One of the most urgent challenges facing the world today is ensuring local water security under rapid climate variability and change. This is of particular importance in a country like India, where over half of the people are involved in farming, and agricultural losses due to climate change are estimated to be as high as 30 per cent by 2080. This ethnography in the arid village of Bhiwadi, West Rajasthan empirically links the reintroduction of local water harvesting technologies with the building of sustainable social reproduction in subsistent communities.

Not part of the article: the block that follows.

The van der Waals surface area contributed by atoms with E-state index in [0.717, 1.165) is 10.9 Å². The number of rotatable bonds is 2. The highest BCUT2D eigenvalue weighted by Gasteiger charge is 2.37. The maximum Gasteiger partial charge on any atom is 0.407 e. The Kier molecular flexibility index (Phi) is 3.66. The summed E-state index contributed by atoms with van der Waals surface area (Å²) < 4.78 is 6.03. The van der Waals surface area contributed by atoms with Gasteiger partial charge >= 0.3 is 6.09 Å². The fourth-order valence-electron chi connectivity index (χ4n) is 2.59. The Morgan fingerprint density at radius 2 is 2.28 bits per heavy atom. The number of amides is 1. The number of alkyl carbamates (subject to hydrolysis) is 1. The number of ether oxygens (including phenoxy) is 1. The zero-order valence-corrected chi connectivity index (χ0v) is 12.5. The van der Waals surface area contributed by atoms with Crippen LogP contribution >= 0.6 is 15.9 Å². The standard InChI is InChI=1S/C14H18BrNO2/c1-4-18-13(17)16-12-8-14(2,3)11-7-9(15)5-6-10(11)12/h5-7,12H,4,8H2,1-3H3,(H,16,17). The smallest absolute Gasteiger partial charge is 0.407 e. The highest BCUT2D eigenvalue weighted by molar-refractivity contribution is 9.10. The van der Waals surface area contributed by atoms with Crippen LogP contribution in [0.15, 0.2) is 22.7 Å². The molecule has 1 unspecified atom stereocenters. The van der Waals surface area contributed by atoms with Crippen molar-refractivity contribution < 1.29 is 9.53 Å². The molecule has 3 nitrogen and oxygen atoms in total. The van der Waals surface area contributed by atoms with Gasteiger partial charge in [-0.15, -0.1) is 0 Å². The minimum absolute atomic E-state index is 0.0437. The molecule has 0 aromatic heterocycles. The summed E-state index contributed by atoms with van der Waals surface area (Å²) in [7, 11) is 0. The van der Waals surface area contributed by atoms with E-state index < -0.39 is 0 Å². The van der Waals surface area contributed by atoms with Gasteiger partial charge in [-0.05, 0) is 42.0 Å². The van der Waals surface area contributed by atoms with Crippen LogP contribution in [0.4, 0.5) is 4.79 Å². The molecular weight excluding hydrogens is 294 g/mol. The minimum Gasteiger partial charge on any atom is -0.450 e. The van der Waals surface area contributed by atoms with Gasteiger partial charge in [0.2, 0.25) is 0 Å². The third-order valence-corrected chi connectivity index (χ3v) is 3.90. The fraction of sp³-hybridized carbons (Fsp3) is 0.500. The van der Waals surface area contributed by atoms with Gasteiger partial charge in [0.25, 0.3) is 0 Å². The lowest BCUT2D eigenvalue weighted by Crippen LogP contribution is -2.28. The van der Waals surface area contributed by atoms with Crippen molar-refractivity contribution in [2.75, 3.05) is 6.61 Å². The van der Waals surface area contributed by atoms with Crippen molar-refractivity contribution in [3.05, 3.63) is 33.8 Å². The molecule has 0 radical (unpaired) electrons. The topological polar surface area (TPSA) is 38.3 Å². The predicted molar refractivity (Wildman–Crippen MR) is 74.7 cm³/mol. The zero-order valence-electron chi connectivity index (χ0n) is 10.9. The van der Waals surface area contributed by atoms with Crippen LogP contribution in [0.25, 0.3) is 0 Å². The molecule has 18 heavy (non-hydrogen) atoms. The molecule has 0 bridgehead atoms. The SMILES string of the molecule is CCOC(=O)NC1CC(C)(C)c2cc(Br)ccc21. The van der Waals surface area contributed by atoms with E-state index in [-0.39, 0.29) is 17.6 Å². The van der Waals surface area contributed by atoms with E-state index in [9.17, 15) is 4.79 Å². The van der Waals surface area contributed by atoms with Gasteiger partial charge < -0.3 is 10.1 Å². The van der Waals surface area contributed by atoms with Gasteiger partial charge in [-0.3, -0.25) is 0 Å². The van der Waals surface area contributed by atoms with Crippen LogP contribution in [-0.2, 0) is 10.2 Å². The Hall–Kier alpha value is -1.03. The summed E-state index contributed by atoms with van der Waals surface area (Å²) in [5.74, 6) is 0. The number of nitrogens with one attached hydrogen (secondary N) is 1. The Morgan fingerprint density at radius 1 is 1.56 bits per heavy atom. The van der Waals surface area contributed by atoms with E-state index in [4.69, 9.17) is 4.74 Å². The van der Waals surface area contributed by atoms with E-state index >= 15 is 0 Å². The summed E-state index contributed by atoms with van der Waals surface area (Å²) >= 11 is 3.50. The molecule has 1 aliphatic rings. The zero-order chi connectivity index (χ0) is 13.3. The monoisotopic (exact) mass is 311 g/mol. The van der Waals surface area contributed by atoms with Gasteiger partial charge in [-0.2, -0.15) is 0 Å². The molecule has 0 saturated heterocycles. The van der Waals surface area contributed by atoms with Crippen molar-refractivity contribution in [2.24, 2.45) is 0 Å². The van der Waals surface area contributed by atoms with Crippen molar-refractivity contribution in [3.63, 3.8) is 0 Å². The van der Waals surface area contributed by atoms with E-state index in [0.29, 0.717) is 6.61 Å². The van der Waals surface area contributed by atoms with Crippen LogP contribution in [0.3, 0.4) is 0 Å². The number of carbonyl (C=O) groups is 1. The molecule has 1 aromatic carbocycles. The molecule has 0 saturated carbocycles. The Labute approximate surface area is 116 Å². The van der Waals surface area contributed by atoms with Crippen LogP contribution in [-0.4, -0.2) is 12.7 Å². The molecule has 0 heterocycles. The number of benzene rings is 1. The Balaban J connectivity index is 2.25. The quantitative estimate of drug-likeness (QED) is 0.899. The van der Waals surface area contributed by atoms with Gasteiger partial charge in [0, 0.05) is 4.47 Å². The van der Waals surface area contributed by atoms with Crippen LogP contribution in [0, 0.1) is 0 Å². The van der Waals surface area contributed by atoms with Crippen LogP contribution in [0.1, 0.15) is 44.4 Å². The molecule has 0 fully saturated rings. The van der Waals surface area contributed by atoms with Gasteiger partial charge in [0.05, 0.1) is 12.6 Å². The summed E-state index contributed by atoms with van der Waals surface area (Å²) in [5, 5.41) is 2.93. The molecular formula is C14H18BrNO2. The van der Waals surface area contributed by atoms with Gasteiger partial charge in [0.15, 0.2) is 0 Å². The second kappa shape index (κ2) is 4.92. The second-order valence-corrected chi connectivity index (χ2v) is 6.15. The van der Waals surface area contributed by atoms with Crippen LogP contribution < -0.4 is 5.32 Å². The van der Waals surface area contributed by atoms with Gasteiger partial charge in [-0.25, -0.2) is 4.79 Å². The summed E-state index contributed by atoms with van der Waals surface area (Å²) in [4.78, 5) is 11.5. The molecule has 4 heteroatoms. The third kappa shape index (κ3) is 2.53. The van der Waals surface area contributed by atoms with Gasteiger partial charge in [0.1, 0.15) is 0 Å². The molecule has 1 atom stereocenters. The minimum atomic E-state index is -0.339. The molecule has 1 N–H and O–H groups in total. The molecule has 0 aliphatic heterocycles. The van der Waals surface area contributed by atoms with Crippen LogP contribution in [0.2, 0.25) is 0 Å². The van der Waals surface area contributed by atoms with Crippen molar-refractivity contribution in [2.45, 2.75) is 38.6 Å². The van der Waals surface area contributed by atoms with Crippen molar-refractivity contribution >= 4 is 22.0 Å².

Global policies and instruments to tackle climate change look very different once translated into domestic programmes of action, reflecting varied institutional capacity, competing priorities, and diverse political cultures and political economies. In light of these variations, this article analyses how clean energy is governed in India, both through and beyond the Clean Development Mechanism. Governance processes are assessed across a number of scales, including various actors involved in mobilising finance and providing political and institutional support for clean energy.